A New Year in Dance: What’s on Stage in Early 2023

Big-stage spectacles abound, as dances are suspended in air at UW’s Meany Hall, a favorite tour goes through Tacoma and Olympia, ghosts take over Pacific Northwest Ballet, and Tacoma City Ballet and Tacoma Opera combine for a big show. 

We invited companies to tell us what makes their upcoming shows unique. 



Touring Pick 

Ailey II
Ailey II performs Robert Battle’s The Hunt. Photo by Eduardo Patino.

The rising-star branch of the legendary dance company is a must-see

Performs January 28 (Pantages Theater in Tacoma) & January 31 (Washington Center for the Arts in Olympia)

Its parent company, Alvin Ailey American Dance Theater, is legendary. But the early-career professional cohort injects a different energy into newer works and Ailey classics alike. Ailey II rivals the mastery of the parent company with a palpable hunger.

In Tacoma, the company is scheduled to perform an assortment of the new and familiar from its repertory: Francesca Harper’s Freedom Series (Doomed, (No One Knows Me) Like the Piano, Little Fly, Roaming Rogue, Fury, Without, and Welcome); Robert Battle’s Takademe and The Hunt; and Alvin Ailey’s Revelations (Pilgrim of Sorrow, Take Me to the Water, and Move, Members, Move).

Presented by Tacoma Arts Live and Washington Center. Tacoma show info and tickets here (1/28 matinee); Olympia show info and tickets here (1/31 night).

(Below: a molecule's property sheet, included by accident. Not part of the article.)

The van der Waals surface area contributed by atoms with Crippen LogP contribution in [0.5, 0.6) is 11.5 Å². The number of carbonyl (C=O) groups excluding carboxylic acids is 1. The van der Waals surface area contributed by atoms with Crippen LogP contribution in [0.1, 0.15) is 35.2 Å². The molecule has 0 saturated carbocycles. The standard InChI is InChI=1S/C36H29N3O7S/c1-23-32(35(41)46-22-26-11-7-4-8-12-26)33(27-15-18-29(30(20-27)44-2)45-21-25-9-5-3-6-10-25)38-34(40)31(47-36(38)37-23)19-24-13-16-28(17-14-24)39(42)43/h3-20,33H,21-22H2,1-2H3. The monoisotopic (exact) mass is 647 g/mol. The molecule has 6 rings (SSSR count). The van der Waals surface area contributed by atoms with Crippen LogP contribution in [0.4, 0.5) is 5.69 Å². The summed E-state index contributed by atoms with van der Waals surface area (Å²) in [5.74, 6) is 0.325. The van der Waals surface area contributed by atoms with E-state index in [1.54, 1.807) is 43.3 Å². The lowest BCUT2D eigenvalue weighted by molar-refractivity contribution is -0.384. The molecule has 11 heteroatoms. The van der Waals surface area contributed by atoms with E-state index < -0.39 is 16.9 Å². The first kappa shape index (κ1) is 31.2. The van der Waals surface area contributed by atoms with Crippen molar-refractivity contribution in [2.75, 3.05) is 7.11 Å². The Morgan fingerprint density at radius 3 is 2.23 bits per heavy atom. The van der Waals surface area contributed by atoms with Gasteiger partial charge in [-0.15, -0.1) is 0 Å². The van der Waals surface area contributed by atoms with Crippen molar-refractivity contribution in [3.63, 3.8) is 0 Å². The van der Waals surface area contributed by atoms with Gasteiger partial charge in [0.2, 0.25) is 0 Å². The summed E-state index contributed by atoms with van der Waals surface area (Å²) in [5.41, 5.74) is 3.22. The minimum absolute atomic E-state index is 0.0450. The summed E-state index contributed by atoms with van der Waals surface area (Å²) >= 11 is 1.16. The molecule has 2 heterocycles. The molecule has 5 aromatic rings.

Locally-Based Ballet & Modern  


UW Dance Presents

A dynamic lineup featuring UW dancers
Performs January 20-22 at Meany Hall (Seattle – UW main campus)

What’s special about your year-opening show?

UW dancers Audrey Byrne, Nene Kondo, and Hannah Wang perform choreography by Rachael Lincoln. Photo by Jim Coleman.

This year’s concert will premiere new works alongside excerpts from critically acclaimed repertory. Choreographers include UW Department of Dance faculty and esteemed guest artists Ronald K. Brown (artistic director of EVIDENCE, a dance company, based in NYC) and Nia-Amina Minor (named one of Dance Magazine’s 25 Artists to Watch).

If your show were making a New Year’s resolution, what would it be? 

Let’s get lost in the music, dance, and make real connections with one another!

Who will love it? 

Anyone who wants to lose themselves in music, use their imagination to create stories, and feel a kinesthetic response.

Why did you select this show for your season? 

It is part of our annual season, providing students with opportunities to perform new creations by esteemed faculty, acclaimed repertory by guests from across the country, and to connect with the broader Seattle community in addition to our own here at the UW.

What might surprise people about the show? 

Three out of the five new works use jazz music, with pieces ranging from 1915 to the 2000s; and one work includes dancers in suspended coats that are rigged from cables.